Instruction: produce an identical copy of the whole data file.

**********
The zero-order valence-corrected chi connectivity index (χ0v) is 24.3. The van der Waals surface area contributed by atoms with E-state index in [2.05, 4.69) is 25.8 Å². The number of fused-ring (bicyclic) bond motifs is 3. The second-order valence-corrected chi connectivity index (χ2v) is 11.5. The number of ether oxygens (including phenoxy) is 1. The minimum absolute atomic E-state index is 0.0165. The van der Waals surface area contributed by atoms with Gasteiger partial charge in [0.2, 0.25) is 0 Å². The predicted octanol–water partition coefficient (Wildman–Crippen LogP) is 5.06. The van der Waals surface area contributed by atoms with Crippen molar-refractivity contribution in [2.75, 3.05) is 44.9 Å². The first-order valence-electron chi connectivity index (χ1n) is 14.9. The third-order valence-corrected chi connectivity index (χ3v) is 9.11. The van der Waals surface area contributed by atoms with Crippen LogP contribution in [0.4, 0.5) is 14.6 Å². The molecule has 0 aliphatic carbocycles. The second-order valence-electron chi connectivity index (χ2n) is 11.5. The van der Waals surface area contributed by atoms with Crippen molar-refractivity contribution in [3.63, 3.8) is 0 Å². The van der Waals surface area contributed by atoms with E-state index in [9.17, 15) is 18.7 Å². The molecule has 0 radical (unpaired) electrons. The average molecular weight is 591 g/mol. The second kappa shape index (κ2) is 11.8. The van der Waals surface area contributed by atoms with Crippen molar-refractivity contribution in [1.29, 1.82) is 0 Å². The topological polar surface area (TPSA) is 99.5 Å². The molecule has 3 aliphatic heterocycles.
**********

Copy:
The zero-order valence-corrected chi connectivity index (χ0v) is 24.3. The van der Waals surface area contributed by atoms with E-state index in [2.05, 4.69) is 25.8 Å². The number of fused-ring (bicyclic) bond motifs is 3. The second-order valence-corrected chi connectivity index (χ2v) is 11.5. The number of ether oxygens (including phenoxy) is 1. The minimum absolute atomic E-state index is 0.0165. The van der Waals surface area contributed by atoms with Gasteiger partial charge in [0.2, 0.25) is 0 Å². The predicted octanol–water partition coefficient (Wildman–Crippen LogP) is 5.06. The van der Waals surface area contributed by atoms with Crippen molar-refractivity contribution in [2.75, 3.05) is 44.9 Å². The first-order valence-electron chi connectivity index (χ1n) is 14.9. The third-order valence-corrected chi connectivity index (χ3v) is 9.11. The van der Waals surface area contributed by atoms with Crippen LogP contribution in [0.4, 0.5) is 14.6 Å². The molecule has 0 aliphatic carbocycles. The second-order valence-electron chi connectivity index (χ2n) is 11.5. The van der Waals surface area contributed by atoms with Crippen molar-refractivity contribution in [3.63, 3.8) is 0 Å². The van der Waals surface area contributed by atoms with E-state index in [9.17, 15) is 18.7 Å². The molecule has 0 radical (unpaired) electrons. The average molecular weight is 591 g/mol. The second kappa shape index (κ2) is 11.8. The van der Waals surface area contributed by atoms with Crippen molar-refractivity contribution in [1.29, 1.82) is 0 Å². The topological polar surface area (TPSA) is 99.5 Å². The molecule has 3 aliphatic heterocycles.